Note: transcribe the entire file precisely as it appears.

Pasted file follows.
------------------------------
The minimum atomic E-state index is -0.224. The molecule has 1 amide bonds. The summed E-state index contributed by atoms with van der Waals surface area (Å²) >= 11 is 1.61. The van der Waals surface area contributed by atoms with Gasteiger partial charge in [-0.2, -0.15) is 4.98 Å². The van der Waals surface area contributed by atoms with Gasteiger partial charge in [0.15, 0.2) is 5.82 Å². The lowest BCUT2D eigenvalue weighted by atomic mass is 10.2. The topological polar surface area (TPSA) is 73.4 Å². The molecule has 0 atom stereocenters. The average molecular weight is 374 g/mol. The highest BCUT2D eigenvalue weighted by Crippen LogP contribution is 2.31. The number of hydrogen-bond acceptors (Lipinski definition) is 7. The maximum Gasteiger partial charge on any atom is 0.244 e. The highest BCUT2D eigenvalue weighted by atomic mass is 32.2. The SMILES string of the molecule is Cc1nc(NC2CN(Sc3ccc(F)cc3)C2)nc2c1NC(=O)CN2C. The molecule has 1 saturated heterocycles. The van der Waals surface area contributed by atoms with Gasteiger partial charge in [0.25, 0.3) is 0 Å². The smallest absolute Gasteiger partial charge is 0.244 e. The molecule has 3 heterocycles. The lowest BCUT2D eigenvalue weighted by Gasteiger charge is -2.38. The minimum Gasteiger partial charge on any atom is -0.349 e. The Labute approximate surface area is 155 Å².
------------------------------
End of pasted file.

The minimum atomic E-state index is -0.224. The molecule has 1 amide bonds. The summed E-state index contributed by atoms with van der Waals surface area (Å²) >= 11 is 1.61. The van der Waals surface area contributed by atoms with Gasteiger partial charge in [-0.2, -0.15) is 4.98 Å². The van der Waals surface area contributed by atoms with Gasteiger partial charge in [0.15, 0.2) is 5.82 Å². The lowest BCUT2D eigenvalue weighted by atomic mass is 10.2. The topological polar surface area (TPSA) is 73.4 Å². The molecule has 0 atom stereocenters. The average molecular weight is 374 g/mol. The highest BCUT2D eigenvalue weighted by Crippen LogP contribution is 2.31. The number of hydrogen-bond acceptors (Lipinski definition) is 7. The maximum Gasteiger partial charge on any atom is 0.244 e. The highest BCUT2D eigenvalue weighted by atomic mass is 32.2. The SMILES string of the molecule is Cc1nc(NC2CN(Sc3ccc(F)cc3)C2)nc2c1NC(=O)CN2C. The molecule has 1 saturated heterocycles. The van der Waals surface area contributed by atoms with Gasteiger partial charge in [0.25, 0.3) is 0 Å². The smallest absolute Gasteiger partial charge is 0.244 e. The molecule has 3 heterocycles. The lowest BCUT2D eigenvalue weighted by Gasteiger charge is -2.38. The minimum Gasteiger partial charge on any atom is -0.349 e. The Labute approximate surface area is 155 Å².